A second experimental Ebola vaccine will be used in Congo (DRC) amid the growing epidemic in the African nation, the World Health Organization (WHO) announced Monday.
The vaccine, delivered in two doses 56 days apart, will be given to at-risk populations in areas that do not have active Ebola transmission, WHO said.
“The DRC authorities, in deciding to deploy the second experimental vaccine to extend protection against this deadly virus, have once again shown leadership and their determination to end this outbreak as soon as possible,” said WHO's director-general, Dr. Tedros Adhanom Ghebreyesus.
The move comes after Medecins Sans Frontieres (MSF), a medical charity, said WHO’s system of “tight controls on supply and eligibility criteria” was restricting too many people at risk of Ebola from being vaccinated, according to Reuters.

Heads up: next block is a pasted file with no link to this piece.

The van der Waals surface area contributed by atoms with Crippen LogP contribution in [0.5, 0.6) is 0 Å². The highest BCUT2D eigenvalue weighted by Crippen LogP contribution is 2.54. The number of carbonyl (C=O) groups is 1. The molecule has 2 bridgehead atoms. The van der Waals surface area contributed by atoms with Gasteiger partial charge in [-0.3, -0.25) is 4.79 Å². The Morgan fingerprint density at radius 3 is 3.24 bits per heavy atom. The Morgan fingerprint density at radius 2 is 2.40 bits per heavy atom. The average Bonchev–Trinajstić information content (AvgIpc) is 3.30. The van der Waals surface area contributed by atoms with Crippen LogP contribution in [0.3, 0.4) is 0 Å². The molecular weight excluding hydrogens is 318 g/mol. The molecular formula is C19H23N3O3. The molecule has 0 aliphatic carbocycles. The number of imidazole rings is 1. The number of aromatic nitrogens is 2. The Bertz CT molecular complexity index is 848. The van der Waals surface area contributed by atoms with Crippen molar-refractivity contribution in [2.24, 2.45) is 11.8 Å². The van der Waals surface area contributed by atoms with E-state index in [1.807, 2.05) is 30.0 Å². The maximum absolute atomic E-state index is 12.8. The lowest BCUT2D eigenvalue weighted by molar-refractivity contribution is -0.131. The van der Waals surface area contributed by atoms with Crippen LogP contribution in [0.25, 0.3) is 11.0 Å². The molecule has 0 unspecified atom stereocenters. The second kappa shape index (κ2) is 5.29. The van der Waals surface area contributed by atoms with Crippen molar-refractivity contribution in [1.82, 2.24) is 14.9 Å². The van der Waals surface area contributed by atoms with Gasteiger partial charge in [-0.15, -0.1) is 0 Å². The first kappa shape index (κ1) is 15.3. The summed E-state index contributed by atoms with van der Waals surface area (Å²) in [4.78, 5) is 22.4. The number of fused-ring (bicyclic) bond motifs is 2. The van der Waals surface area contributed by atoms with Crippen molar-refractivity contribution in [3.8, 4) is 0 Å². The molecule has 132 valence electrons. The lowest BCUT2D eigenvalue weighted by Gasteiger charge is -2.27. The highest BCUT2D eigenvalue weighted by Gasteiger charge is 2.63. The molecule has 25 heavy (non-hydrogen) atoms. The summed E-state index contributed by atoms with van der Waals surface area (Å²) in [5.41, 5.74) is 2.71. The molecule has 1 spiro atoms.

“Time is of essence in an outbreak: medical teams should be able to rapidly provide treatments or vaccines based on what they see on the ground,” MSF emergency coordinator Natalie Roberts said in a statement, according to the news service.
WHO denies it’s limiting access to vaccines, telling Reuters it partners “closely” with Congo to “reach as many communities and individuals in the outbreak area as possible.”
WHO said in the new vaccine, manufactured by Johnson & Johnson, will complement the current one, manufactured by Merck, which has proven “highly effective and safe.”
WHO said there are enough vaccine doses on the ground to meet current needs.
To date, WHO said more than 223,000 people have received the Merck vaccine during the outbreak which was declared in August 2018.
More than 3,030 people have been sickened by Ebola during the outbreak, making it the second worst in history, and more than 1,990 have died, according to The Associated Press.